In particular, RBS argued that the application of Three Rivers No 5 should be confined to the particular context where a special unit (in that case the BIU) had been established as the exclusive conduit for communications between the client organisation and its lawyers, and internal documents were prepared by other employees (who were not authorised to communicate with the lawyers) to assist that unit in the preparation of communications with the lawyers. In other words, the decision did not apply to communications directly between a company's lawyers and its employees who were authorised to communicate with the lawyers.

Hildyard J recognised that there was force in these criticisms and attempts to confine the application of Three Rivers No 5, saying: "It may be that in a suitable case the Supreme Court will have to revisit the decision…". However, he considered the decision to be binding authority that legal advice privilege is limited to communications between lawyer and client and "the fact that an employee may be authorised to communicate with the corporation's lawyer does not constitute that employee the client or a recognised emanation of the client".

In what the judge referred to as "the fundamental and most powerful part of RBS's case", RBS submitted that it was not contrary to Three Rivers No 5 that an individual who was authorised by the client corporation to communicate either instructions or factual information to the corporation's lawyers, to enable the corporation to seek legal advice, should be treated as part of the client and protected by legal advice privilege.

The judge however rejected that submission, finding (in essence) that the effect of Three Rivers No 5 is to limit the "client" to those who are authorised to seek and receive legal advice on behalf of a client corporation, and that authority to provide information is not sufficient for these purposes.

The judge said he did not think it necessary to determine whether a further implication of Three Rivers No 5 was to restrict the "client" to those who are the "directing mind and will" of the organisation. However, he added:

"I suspect that such a restriction will often reflect reality: a corporation is unlikely to authorise an individual to seek and receive legal advice on its behalf to an individual or body which is not its directing mind and will. Further, in my view, there are good reasons for it not doing so, and for the law not extending privilege if it does. So I do incline to the view that only communications with an individual capable in law of seeking and receiving legal advice as a duly authorised organ of the corporation should be given the protection of legal advice privilege."

(2) Lawyers' working papers

As noted above, RBS submitted that even if the interviewees were not part of the "client", and therefore the interviews themselves were not privileged, the lawyers' notes of those interviews were privileged as part of the lawyers' working papers.

It was common ground that lawyers' working papers are privileged. The judge explained the basis for this principle, by reference to previous authority, as being that disclosure of lawyers' working papers may betray or at least give a clue to the trend of the advice being given to the client.

It followed (and was not disputed) that a verbatim transcript of an unprivileged interview would not be privileged; there had to be some attribute of the notes which distinguished them from verbatim transcripts and triggered their protection as lawyers' working papers.

The burden of demonstrating this was on RBS. The judge concluded that the burden was not satisfied on the evidence. He pointed out that any notes of an interview, as opposed to a bare transcript, are likely to reflect to some extent the note taker's particular interests, lines of inquiry and perception of the relative importance of various points.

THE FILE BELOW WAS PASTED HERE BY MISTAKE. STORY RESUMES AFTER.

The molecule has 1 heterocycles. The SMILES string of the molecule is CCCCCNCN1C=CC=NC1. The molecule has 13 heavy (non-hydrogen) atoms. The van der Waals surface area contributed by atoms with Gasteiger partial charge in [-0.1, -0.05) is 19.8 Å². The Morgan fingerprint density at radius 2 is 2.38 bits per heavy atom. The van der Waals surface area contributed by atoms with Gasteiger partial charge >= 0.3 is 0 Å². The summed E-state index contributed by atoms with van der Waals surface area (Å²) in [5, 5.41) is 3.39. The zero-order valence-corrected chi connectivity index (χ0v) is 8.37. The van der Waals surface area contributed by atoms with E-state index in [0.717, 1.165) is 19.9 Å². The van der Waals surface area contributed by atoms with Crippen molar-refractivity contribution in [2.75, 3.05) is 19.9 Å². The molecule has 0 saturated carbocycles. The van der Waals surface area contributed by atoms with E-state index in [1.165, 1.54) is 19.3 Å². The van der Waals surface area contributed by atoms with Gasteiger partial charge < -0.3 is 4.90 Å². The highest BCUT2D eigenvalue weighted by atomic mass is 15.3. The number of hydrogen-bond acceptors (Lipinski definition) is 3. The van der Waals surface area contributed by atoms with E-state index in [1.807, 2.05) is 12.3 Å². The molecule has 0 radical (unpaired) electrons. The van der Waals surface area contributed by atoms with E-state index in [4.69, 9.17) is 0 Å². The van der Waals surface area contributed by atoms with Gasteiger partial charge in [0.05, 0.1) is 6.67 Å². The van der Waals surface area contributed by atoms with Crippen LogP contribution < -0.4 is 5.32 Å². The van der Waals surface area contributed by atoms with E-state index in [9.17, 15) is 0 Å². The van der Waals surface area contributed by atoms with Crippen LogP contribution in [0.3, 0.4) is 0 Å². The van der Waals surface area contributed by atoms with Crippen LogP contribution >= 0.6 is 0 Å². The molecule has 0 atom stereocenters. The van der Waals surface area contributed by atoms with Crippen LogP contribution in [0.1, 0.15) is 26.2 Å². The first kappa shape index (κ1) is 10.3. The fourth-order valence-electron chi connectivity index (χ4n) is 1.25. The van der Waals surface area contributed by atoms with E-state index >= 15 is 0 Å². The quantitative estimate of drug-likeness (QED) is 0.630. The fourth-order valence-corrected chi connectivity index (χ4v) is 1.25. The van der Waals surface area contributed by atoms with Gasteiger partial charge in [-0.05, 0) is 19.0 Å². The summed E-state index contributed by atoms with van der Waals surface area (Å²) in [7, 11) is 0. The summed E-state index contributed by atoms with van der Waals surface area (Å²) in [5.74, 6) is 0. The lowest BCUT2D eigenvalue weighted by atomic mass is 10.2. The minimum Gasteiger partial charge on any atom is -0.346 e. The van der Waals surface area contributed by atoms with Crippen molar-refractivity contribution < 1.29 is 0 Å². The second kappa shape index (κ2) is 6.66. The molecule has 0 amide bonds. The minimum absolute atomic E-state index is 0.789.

Here, RBS's evidence indicated that the notes included "mental impressions", and reflected preparation which revealed the lawyers' train of enquiry, but the judge held this was not sufficient. There was, he said, a real difference between reflecting a "train of enquiry" and giving a clue as to the trend of legal advice.

(3) Which law applies?

RBS submitted that the court should depart from the old established rule that it is the lex fori (or law of the forum) which governs issues of privilege because:

  • the modern concept of legal professional privilege as a fundamental human right, rather than as an aspect of the law of evidence, rendered it inappropriate and obsolete; and
  • the previous case law could be distinguished as it invariably concerned the position where the foreign right was more limited or had been waived, rather than (as here) where a party has sought to rely on a broader foreign right to privilege.

RBS proposed a new choice of law rule, which would apply the law of the place with which the relevant engagement or instructions had their closest connection (unless that would be contrary to English public policy). Here, RBS said, that would result in the application of US law.

The judge said it appeared likely, and he was prepared to assume, that the interview notes would be privileged under US law. However, he rejected the submission that US law should apply to the question, including on the basis that the English court's application of the lex fori to questions of privilege had been well settled since the mid-19th century, he did not think there was sufficient basis for applying a different rule where the foreign law gave broader protection, and there were practical difficulties in applying some other law.

(4) Discretion to prevent disclosure / inspection

Finally, RBS contended that (even if English law applied and the documents were not privileged), the court should exercise its discretion to order that disclosure or inspection could be withheld. That was (in summary) because RBS had a right to withhold inspection under US law, and a reasonable expectation that the interview notes would be and remain privileged.

The judge accepted that the court had a discretion to prevent disclosure or inspection notwithstanding that a document is disclosable. He described the discretion as a "salutary one", not least where legitimate expectations may need to be taken into account in striking a balance, but said the court was likely to lean heavily in favour of disclosure unless there were compelling grounds to do otherwise.

The judge concluded that this was not a special case where the general public policy in favour of disclosure should yield to the foreign law right.